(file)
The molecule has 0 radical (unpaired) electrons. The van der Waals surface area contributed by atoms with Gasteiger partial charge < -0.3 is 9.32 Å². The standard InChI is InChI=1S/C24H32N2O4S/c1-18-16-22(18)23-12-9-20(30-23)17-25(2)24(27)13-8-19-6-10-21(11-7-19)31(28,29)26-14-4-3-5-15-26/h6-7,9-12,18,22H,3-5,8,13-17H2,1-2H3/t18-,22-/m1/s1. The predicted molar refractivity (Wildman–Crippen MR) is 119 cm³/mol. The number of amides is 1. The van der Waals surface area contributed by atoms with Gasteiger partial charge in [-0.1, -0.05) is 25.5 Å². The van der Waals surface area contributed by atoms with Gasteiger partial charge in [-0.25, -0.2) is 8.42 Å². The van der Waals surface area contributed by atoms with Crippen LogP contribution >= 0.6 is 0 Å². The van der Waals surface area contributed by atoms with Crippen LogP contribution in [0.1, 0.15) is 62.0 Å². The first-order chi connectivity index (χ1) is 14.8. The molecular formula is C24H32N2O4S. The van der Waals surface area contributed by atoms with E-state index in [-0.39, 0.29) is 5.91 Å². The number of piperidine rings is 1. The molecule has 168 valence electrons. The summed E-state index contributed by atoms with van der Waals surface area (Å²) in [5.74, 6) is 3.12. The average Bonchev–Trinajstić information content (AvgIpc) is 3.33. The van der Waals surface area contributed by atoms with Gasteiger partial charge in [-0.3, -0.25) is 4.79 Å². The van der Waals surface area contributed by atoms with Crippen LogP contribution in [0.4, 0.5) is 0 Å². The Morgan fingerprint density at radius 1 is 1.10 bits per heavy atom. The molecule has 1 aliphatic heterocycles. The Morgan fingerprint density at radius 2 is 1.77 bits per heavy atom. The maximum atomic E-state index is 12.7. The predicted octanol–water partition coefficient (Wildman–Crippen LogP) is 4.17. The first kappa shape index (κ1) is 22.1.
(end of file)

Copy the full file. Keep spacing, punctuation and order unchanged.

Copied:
The molecule has 0 radical (unpaired) electrons. The van der Waals surface area contributed by atoms with Gasteiger partial charge < -0.3 is 9.32 Å². The standard InChI is InChI=1S/C24H32N2O4S/c1-18-16-22(18)23-12-9-20(30-23)17-25(2)24(27)13-8-19-6-10-21(11-7-19)31(28,29)26-14-4-3-5-15-26/h6-7,9-12,18,22H,3-5,8,13-17H2,1-2H3/t18-,22-/m1/s1. The predicted molar refractivity (Wildman–Crippen MR) is 119 cm³/mol. The number of amides is 1. The van der Waals surface area contributed by atoms with Gasteiger partial charge in [-0.1, -0.05) is 25.5 Å². The van der Waals surface area contributed by atoms with Gasteiger partial charge in [-0.25, -0.2) is 8.42 Å². The van der Waals surface area contributed by atoms with Crippen LogP contribution >= 0.6 is 0 Å². The van der Waals surface area contributed by atoms with Crippen LogP contribution in [0.1, 0.15) is 62.0 Å². The first-order chi connectivity index (χ1) is 14.8. The molecular formula is C24H32N2O4S. The van der Waals surface area contributed by atoms with E-state index in [-0.39, 0.29) is 5.91 Å². The number of piperidine rings is 1. The molecule has 168 valence electrons. The summed E-state index contributed by atoms with van der Waals surface area (Å²) in [5.74, 6) is 3.12. The average Bonchev–Trinajstić information content (AvgIpc) is 3.33. The van der Waals surface area contributed by atoms with Gasteiger partial charge in [-0.3, -0.25) is 4.79 Å². The van der Waals surface area contributed by atoms with Crippen LogP contribution in [0.4, 0.5) is 0 Å². The Morgan fingerprint density at radius 1 is 1.10 bits per heavy atom. The molecule has 1 aliphatic heterocycles. The Morgan fingerprint density at radius 2 is 1.77 bits per heavy atom. The maximum atomic E-state index is 12.7. The predicted octanol–water partition coefficient (Wildman–Crippen LogP) is 4.17. The first kappa shape index (κ1) is 22.1.